Polydentate ligands and coordination number/structure

Does a polydentate ligand bound to the central atom multiple times affect the coordination number? Or should we just count the number of bonds the central atom has coming from it?
by Ethan McCarthy 1F
Tue Jul 30, 2019 9:12 pm
Forum: Dipole Moments
Topic: Lone pairs and hydrogen bonding
Replies: 3
Views: 183

Lone pairs and hydrogen bonding

Are lone pairs required for hydrogen bonding to occur or is it just that lone pairs tend to exist in molecules that can hydrogen bond because these molecules are more likely to have dipole moments?
by Ethan McCarthy 1F
Tue Jul 30, 2019 9:07 pm
Forum: Conjugate Acids & Bases
Topic: Delocalization of charge and stability
Replies: 2
Views: 346

Delocalization of charge and stability

When we say the conjugate base is more stable because it better delocalizes the charge (when comparing two acids and their conjugate bases), what does this mean?
by Ethan McCarthy 1F
Tue Jul 30, 2019 9:02 pm
Forum: Lewis Acids & Bases
Topic: Spectator Ions
Replies: 1
Views: 166

Re: Spectator Ions

You can tell when you write out the net ionic equation and the ion is "by itself" (not part of a molecule) as both a product and a reactant. Like in a reaction between NaOH and HCl, I believe both Na and Cl would both be considered spectator ions since they would remain Na+ and Cl- ions wh...
by Ethan McCarthy 1F
Mon Jul 15, 2019 12:28 am
Forum: Ionic & Covalent Bonds
Topic: Radicals
Replies: 7
Views: 380

Re: Radicals

I'm not completely sure of the formation of radicals, but in lecture Professor Lavelle mentioned that radicals are highly reactive and only exist for a short time. He said that they are often involved in reactions which I believe means that radicals are often intermediates in a series of reactions.
by Ethan McCarthy 1F
Mon Jul 15, 2019 12:23 am
Forum: Formal Charge and Oxidation Numbers
Topic: Difference between charge and formal charge [ENDORSED]
Replies: 4
Views: 378

Re: Difference between charge and formal charge [ENDORSED]

Formal charge is the charge assoicated with each atom in a molecule, while the general charge you are referring to (the molecule's net charge) is the sum of all of the individual atoms' formal charge. In the case of [SO4], I believe the charge is 2-, which reflects an accurate sum of the formal char...
by Ethan McCarthy 1F
Mon Jul 15, 2019 12:19 am
Forum: Lewis Structures
Topic: Aluminum and Boron [ENDORSED]
Replies: 2
Views: 259

Re: Aluminum and Boron [ENDORSED]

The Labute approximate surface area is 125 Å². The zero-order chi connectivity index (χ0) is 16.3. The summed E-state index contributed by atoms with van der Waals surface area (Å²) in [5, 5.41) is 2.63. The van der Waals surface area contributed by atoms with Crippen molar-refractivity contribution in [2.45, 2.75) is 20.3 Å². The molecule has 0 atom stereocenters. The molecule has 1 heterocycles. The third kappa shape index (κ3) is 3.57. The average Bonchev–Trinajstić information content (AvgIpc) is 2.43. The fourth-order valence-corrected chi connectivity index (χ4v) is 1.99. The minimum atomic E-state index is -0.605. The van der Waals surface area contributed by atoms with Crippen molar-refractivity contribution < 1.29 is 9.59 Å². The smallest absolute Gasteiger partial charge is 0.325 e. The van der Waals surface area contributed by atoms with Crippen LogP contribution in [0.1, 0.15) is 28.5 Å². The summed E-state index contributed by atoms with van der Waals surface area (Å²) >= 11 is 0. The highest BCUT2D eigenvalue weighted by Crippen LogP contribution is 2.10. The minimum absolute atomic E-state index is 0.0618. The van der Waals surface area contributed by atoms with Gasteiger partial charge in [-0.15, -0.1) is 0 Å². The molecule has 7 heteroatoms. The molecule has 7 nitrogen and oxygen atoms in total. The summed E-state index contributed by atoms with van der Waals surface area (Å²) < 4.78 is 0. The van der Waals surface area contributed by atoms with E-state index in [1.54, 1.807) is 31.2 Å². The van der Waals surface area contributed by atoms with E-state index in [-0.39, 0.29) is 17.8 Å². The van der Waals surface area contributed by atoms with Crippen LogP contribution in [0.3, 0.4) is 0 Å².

From the example in lecture (with BF3), the fluorine is more electronegative than the boron, so when finding the most stable Lewis diagram for BF3 we use electronegativity to determine that fluorine is unlikely to give up electrons to fill the valence shell of boron (the less electronegative atom). ...
by Ethan McCarthy 1F
Mon Jul 15, 2019 12:12 am
Forum: Ionic & Covalent Bonds
Topic: What to do if electronegativity difference is between 1.5 and 2? [ENDORSED]
Replies: 3
Views: 246

Re: What to do if electronegativity difference is between 1.5 and 2? [ENDORSED]

When the electronegativity difference is larger than two, there is an ionic bond between the two atoms and when the electronegativity difference is less than 1.5 then we can be sure there is a covalent bond between the two atoms. These values can guide us to the type of bond when the values are give...
by Ethan McCarthy 1F
Mon Jul 15, 2019 12:02 am
Forum: Lewis Structures
Topic: Ionic Bond Structures [ENDORSED]
Replies: 2
Views: 266

Re: Ionic Bond Structures [ENDORSED]

In my discussion, the TA drew ionic compounds with brackets like: [Na]+[Cl]- so from what I understand this would be the appropriate representation of the ionic bond. The example the TA used in discussion was [H]+[SO4]2-[H]+ where [SO4]2- had the Lewis structure for SO4 within the brackets (since it...
by Ethan McCarthy 1F
Sun Jul 14, 2019 11:58 pm
Forum: Lewis Structures
Topic: Formal Charge [ENDORSED]
Replies: 2
Views: 272

Re: Formal Charge [ENDORSED]

Formal charge is a charge calculated for each atom in a molecule, used to determine the most stable structure for the molecule. Formal charge must be close to zero (or +/-1) because neutral charges are the most favorable.
by Ethan McCarthy 1F
Sun Jul 14, 2019 11:55 pm
Forum: Administrative Questions and Class Announcements